Among the many artefacts left behind at the closure of this masonic centre, one of the more interesting was a typed script for a masonic ceremony. Attempting to decode the script with its mysterious redactions and abbreviations was a fun challenge. It appears that a candidate for a degree of freemasonry is given the role of Third Sojourner in a play acted out over the chessboard-tiled floor. Three sojourners have recently come out of captivity in Babylon, and offer their masonry skills acquired during forced labour to the Sanhedrin – an assembly of Jewish rabbis – to assist with building the second temple of Solomon. After convincing the Sanhedrin of their genuine intentions, they are employed and dispatched to the site of the build. They are given rudimentary tools – a pickaxe, shovel and crowbar, safety ropes and explicit instructions to keep secret any artefacts they uncover from Solomon’s first temple, which according to Jewish tradition was destroyed by Nebuchadnezzar II in 587 BCE. Unsurprisingly, they do make a string of discoveries in a plot as preordained as an episode of CSI: a pickaxe loosens up the earth and reveals a hollow sound beneath; a shovel clears away the earth to uncover the crown of a stone arch; its central keystone has a ring attached; a crowbar happens to perfectly fit that ring and allows the keystone to be lifted to reveal an engraving on it signposting a path to hidden treasure; lots are drawn to determine which sojourner descends into the dark cavity with the rope “cable tow” around his waist in case he meets danger and needs to be hauled up by his companions; the air he finds below is indeed poisonous and the dark is pervasive, so they wait for the illumination of the rising sun and the dissipation of the foul air; the second sojourner descends and retrieves a scroll (which according to another online source is the last remaining copy of a book of holy law hidden during Nebuchadnezzar’s siege of Jerusalem); the three sojourners bind themselves to secrecy, and led by the third sojourner they make one final descent as the sun reaches its high meridian; they find a beautiful subterranean chamber and another arch made of marble, banners bearing names, and other peculiar “signs”.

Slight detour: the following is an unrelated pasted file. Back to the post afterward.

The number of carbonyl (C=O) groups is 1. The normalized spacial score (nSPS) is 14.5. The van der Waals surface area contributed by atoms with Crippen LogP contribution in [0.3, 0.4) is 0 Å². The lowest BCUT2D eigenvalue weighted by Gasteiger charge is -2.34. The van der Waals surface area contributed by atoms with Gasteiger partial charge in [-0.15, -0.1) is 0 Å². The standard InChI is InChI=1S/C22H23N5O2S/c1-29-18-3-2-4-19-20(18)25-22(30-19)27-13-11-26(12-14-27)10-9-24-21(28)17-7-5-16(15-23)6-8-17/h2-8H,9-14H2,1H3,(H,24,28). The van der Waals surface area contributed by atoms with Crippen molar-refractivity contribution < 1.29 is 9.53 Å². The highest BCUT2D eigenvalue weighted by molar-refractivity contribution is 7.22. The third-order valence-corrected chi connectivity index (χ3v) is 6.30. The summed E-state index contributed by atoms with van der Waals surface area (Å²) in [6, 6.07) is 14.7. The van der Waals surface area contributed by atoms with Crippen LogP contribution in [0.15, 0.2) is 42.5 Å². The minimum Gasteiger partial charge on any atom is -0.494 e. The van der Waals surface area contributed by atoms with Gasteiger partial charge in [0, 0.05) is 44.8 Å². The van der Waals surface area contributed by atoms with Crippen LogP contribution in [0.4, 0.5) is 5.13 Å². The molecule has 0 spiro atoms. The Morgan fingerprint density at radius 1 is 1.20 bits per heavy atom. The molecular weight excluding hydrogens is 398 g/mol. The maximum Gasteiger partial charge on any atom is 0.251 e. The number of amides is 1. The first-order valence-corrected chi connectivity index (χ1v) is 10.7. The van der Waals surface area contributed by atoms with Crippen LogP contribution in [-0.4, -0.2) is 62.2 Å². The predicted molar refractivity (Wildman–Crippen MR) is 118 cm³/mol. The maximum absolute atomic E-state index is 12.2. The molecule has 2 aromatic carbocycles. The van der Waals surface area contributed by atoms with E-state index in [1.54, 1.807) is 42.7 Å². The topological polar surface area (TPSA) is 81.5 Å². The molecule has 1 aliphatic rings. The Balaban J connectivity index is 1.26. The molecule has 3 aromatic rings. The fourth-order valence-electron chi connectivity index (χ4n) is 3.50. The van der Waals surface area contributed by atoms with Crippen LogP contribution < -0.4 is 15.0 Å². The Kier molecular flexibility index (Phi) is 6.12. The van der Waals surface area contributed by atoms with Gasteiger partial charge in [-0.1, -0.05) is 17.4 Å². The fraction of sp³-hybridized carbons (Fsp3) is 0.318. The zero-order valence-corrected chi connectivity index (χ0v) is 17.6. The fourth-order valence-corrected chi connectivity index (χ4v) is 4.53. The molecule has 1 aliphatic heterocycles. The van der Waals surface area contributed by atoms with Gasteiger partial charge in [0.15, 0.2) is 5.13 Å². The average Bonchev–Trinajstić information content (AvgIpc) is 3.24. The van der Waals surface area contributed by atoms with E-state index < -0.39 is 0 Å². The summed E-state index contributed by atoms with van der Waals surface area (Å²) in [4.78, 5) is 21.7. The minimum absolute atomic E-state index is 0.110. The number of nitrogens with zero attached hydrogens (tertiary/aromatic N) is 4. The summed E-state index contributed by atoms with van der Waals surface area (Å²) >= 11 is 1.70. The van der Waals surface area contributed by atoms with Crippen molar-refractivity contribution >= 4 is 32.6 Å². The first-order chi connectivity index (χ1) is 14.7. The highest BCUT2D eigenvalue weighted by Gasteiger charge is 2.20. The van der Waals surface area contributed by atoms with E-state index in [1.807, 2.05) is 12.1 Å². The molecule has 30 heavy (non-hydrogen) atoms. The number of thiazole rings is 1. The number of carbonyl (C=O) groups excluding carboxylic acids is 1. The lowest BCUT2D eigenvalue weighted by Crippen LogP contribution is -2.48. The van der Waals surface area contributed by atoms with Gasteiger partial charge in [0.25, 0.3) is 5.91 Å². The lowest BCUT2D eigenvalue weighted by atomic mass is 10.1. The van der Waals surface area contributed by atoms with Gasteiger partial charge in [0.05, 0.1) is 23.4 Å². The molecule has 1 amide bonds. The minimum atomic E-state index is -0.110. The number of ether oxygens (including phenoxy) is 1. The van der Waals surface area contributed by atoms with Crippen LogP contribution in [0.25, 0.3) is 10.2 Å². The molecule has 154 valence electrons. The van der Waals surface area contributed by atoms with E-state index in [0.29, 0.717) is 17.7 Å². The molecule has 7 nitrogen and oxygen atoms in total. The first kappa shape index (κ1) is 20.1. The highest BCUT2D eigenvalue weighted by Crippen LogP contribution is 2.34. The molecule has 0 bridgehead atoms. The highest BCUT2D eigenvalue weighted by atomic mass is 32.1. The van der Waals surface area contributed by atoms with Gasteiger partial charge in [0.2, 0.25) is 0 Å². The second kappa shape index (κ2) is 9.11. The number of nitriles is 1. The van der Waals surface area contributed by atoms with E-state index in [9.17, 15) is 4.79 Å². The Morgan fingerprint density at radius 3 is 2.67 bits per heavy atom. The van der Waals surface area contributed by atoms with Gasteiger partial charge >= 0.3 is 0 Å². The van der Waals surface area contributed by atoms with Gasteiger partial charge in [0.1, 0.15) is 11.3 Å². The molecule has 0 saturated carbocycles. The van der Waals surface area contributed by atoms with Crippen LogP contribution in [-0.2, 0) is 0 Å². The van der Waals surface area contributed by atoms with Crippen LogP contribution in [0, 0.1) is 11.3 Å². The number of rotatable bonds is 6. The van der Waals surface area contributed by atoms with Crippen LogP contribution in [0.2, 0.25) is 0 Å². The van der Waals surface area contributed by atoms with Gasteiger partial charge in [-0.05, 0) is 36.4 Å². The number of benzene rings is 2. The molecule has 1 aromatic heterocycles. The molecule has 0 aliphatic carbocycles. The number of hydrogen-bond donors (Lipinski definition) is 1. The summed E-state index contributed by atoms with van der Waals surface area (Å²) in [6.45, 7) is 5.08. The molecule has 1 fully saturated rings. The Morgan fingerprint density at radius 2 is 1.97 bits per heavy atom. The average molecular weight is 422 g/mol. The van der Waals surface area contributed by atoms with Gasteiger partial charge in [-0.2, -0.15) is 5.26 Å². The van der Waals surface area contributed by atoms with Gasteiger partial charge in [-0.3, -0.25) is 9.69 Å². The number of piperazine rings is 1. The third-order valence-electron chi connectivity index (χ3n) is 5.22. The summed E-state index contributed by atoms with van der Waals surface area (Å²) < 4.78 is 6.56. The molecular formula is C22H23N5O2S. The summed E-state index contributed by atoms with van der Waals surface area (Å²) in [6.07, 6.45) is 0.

As the three sojourners close up the vault, obscure its point of entry, and resolve to return the scroll, a hand drawing of the underground chamber and word of their other discoveries to the Sanhedrin, they demonstrate values and practices considered worthy of a freemason. In many respects these values and practices are not dissimilar to the ways of urban explorers. We understand the thrill of discoveries made while fossicking through the forgotten, dark cavities of the modern city. We too make sure the whole crew gets out safe. Like freemasons we swear each other to secrecy, albeit somewhat less formally. And we can also exhibit a similar tribalism founded on knowledge mindfully shared and withheld.
It was a Monday night: the 18th of March, 1946. Forgoing the novelty of home television, including Caspar The Friendly Ghost, the audience travelled in to the heart of the town, found their seats, and fell into a rapt hush as the house lights came down. Joe Houlihan led with a roll on the timpani, Vince Burke chimed in on the newly-tuned grand piano, and Frank Parsons and Kelly Kydd entered into a sensual dance between the violin and the trumpet, respectively.